This historically-based novel set in early-1800s England is about fossil hunter Mary Anning. Mary has grown up collecting "curies" (curiosities) on the beaches of Lyme Regis to sell to tourists, making enough money for her family to get by. She meets Elizabeth Philpot, a middle-aged spinster (also a historical figure), who has been exiled to the area with her sisters upon her brother's marriage, and the two become friends. Elizabeth has the education to introduce Mary to the scientific names of the fossils, and tries to protect her friend from the male scientific community who try to take credit when Mary makes a major fossil discovery. By bringing to life these historical women who were the first to make a major contribution to the male domain of paleontology, Chevalier also brings to light the lives of women at the margins of scientific and upper-class society in a tale about friendship and scientific discovery.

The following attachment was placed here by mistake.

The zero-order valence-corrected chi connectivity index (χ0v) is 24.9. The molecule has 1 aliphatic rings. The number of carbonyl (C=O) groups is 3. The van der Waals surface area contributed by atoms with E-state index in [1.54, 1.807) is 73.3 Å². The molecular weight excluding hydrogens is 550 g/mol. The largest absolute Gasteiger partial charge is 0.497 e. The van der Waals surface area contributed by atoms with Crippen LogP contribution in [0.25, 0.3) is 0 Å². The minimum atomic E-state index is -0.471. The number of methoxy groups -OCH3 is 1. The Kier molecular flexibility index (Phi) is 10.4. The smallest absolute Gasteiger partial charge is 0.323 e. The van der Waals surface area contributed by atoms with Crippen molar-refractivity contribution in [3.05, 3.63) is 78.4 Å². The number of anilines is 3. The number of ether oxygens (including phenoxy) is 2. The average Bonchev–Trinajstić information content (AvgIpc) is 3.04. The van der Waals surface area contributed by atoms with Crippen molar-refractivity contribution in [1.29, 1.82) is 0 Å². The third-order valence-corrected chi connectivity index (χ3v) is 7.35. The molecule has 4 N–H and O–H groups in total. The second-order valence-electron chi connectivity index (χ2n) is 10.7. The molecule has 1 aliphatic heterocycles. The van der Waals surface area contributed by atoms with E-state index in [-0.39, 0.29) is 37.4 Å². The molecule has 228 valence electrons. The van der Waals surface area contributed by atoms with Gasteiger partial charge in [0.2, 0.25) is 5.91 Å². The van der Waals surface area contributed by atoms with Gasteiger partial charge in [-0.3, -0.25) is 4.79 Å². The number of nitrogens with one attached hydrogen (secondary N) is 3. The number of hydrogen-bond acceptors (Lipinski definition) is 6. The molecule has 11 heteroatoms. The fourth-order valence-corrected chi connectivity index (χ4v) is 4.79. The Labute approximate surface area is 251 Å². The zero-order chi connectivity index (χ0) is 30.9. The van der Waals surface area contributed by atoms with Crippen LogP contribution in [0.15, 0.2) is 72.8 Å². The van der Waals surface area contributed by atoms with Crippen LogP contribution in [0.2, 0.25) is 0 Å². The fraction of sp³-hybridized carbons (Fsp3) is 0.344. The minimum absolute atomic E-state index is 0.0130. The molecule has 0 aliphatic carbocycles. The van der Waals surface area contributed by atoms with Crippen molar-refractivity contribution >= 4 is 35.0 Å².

We hope you'll enjoy meeting some of our favourite women in fiction, and we'd love to hear about some of yours! Leave a comment with a remarkable girl or woman you've met in the pages of a novel.

    Off the Shelf: This is Not the End of the Book;

    by Jasna - 0 Comment(s)

    Listen in as two men of letters begin with speculating on digital media ending the book and then drift delightfully through collecting books, censorship, accidental and purposeful destruction of libraries, plus oddities that attract them personally. Umberto Eco is the celebrated author of The Name of the Rose, and Jean-Claude Carrière is a prolific cinéphile in France. Both love books, writing, reading, collecting and conversing.